Which ideology, narrow or broad, requires the most moral courage?
For people who hold to narrow political ideologies, e.g., liberalism or conservatism, it both inconvenient truths and inconvenient logic are routinely warped to fit personal beliefs. That does not require much or any moral courage. By contrast, facing for people who hold the three morals of objectivity, fidelity to unbiased facts and unbiased logic is service to an objectively, i.e., broadly, defined public interest. For objectivists, their moral world is big enough to accommodate facts and logic without a need for undue distortion. 

And, adopting objectivity for politics requires the moral courage to reject the two-party system and its naked emperor. Everyone, the press-media included, constantly insists that the duopoly with its little, endlessly bickering world views is the only way to see the world. That just isn't so.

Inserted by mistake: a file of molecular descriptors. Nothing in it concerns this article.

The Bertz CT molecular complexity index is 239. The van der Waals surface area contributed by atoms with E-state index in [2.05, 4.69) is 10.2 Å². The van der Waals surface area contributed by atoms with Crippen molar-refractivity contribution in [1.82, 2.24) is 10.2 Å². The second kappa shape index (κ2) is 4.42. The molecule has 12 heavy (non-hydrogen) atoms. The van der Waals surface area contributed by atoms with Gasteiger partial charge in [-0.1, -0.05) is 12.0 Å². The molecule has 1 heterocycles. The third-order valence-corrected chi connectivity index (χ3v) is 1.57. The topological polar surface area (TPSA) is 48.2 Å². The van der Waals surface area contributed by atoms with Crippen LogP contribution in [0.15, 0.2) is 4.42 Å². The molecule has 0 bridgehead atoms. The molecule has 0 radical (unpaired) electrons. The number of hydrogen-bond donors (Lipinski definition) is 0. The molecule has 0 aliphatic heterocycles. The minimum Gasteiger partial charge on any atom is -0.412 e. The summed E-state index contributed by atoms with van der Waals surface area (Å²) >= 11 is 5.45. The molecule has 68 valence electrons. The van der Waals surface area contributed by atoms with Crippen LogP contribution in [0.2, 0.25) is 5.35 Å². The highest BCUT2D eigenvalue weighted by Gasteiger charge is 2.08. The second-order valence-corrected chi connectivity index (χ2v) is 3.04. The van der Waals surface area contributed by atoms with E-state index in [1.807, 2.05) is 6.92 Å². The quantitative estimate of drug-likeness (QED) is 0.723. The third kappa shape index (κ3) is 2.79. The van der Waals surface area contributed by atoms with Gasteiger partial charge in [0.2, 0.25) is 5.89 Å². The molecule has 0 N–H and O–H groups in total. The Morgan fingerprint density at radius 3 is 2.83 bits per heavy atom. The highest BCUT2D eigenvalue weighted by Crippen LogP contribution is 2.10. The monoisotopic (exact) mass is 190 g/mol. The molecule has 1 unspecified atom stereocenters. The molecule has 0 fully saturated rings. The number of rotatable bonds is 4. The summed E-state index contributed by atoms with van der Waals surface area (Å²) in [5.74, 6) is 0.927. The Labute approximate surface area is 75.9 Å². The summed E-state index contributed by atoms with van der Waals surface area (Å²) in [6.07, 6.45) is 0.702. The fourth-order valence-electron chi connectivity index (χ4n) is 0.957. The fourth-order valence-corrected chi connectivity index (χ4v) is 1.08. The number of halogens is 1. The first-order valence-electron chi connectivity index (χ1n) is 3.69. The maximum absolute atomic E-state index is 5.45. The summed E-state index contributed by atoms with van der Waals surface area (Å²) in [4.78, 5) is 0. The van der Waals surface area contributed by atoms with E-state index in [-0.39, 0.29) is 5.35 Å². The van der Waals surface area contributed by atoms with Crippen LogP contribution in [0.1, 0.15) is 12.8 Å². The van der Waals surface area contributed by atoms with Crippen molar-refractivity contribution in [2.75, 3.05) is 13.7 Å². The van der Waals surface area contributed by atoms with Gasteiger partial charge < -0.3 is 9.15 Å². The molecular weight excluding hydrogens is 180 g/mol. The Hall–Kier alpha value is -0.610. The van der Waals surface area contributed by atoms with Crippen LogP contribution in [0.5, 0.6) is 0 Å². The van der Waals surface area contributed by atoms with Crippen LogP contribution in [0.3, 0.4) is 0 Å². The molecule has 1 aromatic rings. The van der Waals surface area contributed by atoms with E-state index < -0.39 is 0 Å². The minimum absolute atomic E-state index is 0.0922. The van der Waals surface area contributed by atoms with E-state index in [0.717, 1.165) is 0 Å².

Unbiased facts and unbiased logic don't care about anyone's ideology or morals. In that regard, they are truly bigger than and independent of personal belief. Being faithful to the truth and reason therefore requires an ideological box big enough to accommodate reality and reason with a minimum of unconscious distortion. That's just a matter of biology, not theory.

1. “We do moral reasoning not to reconstruct the actual reasons why we ourselves came to a judgment; we reason to find the best possible reasons why somebody else ought to join us in our judgment. . . . . We make our first judgments rapidly, and we are dreadful at seeking out evidence that might disconfirm those initial judgments.” Psychologist Johnathan Haidt in his book The Righteous Mind: Why Good People are Divided by Politics and Religion,  pages 52, 55, Vintage Books, 2012. Making judgments based on personal morals or ideology is fast and unconscious. And, when necessary, the process involves distorting or rationalizing facts and/or logic to make them fit within the limits of personal morals or ideology. This happens even when facts and/or logic don't fit within the confines of personal belief.